The Rise And Stalemate Of Tottenham

Heading into 2010, the sky seemed to be the limit for Tottenham. After a few rough seasons and tough times, Tottenham began to make a name for itself as a top-flight club and European powerhouse, finishing fourth in the Premiership, and qualifying for the UEFA Champions League for the first time since 1984. Unfortunately for the Hotspur’s they became the poster boys for the well-known saying: “what goes up must come down”. The fans at White Hart Lane would soon witness the fall of their up and coming club quicker than they expected or would’ve liked. Currently sitting in fourth place, two points ahead of defending champions Chelsea, manager Harry Redknapp has admitted it would take a miracle for Tottenham to duplicate last seasons success and finish within the top four.

Offense and Defense were key components to last years success, after scoring sixty-seven goals and allowing forty-one, Tottenham has struggled in both departments. After Tuesday’s shock defeat against twelfth placed Blackpool, the teams’ strikers have accounted for only seven of their thirty-eight goals. Redknapp and Tottenham faithful were all psyched up for 2010, the English manager secured the services of Netherlands star Rafael Van der Vaart, William Gallas, and Sandro. The signing of Gallas was intended to shore up an already stellar defense, it has been the opposite for the Spurs. The back four has allowed thirty-one goals through 27 games, with eleven games remaining, last years mark of 41 will most likely be surpassed. Although Van der Vaart has excelled in England with ten goals and seven assists, he hasn’t been able to help out the teams’ top three strikers; Jermain Defoe, Peter Crouch, Niko Kranjar, and the departed Robbie Keane (on loan to West Ham). Crouch, Kranjar, and Keane have each struggled but neither of their troubles compare to Defoe’s. The England international marks the biggest drop off on the goal front from a year ago. The twenty-eight year old has yet to score this season, but managed to find the back of the net 18 times in 2009. Despite the teams current mishaps, the development of Gareth Bale and success in Europe has been the teams only bright spot in a dark season.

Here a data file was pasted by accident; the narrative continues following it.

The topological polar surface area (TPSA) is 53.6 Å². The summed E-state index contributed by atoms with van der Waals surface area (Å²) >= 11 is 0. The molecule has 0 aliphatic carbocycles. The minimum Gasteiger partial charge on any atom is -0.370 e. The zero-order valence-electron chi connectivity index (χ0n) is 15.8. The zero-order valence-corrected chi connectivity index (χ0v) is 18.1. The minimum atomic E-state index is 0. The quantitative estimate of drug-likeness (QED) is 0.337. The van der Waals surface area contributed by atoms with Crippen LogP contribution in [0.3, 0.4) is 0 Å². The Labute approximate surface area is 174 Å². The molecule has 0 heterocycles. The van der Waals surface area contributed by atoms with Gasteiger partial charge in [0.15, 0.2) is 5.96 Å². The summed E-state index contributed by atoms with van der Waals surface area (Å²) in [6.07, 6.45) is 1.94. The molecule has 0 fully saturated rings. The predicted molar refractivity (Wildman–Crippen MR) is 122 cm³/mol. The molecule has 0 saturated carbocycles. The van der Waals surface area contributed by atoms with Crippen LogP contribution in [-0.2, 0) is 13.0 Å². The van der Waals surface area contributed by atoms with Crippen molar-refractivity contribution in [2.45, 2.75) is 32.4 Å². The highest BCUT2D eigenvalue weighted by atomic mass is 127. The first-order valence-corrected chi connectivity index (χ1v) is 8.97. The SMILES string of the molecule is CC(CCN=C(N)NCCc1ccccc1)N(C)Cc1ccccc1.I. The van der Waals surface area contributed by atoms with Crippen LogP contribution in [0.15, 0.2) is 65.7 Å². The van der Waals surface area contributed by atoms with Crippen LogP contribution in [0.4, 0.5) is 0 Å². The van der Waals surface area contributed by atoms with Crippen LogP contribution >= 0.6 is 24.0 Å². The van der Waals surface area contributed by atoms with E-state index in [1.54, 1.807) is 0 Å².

In the months leading up to the January transfer window Bale played his way to the top of every managers wish list. After putting in a string of strong performances, opposing managers found themselves abandoning their current game plans and revamping them in order to prepare for the Welshman. Only twenty-one years old, Bale has developed into a game changer with lightning quick speed, incredible vision, pace, and a rocket of a shot that has made him seem unstoppable. Playing in Europe’s toughest competition has allowed Bale to improve on all aspects, and he has undoubtedly become Redknapps most lethal weapon, and prized asset. In such a shot time the young defender has become a prominent figure in European football.

After twenty-six years from their last appearance in the Champions League, the Hotspur’s showed no signs of stage fright. The premiership squad advanced past the playoff round with ease, proceeding to the group stage for the first time in club history. Tottenham continued it’s European dominance leading the group with eighteen points, well ahead of defending champions Inter Milan. Before falling to Blackpool in league action, Crouch led the Spurs passed AC Milan in the first leg of the knockout stages. Regrettably for fans and the squad itself, Tottenham’s European success hasn’t transferred to the domestic stage. For the Hotspur’s to remain in the Champions League they must put aside their troubles and finish ahead of Chelsea for fourth place in the premiership. This might be Tottenham’s last chance to remove itself from the mediocrity label under Harry Redknapp. The manager has been dubbed as a potential possibility to take control of the English squad once Fabio Capello’s reign is over.

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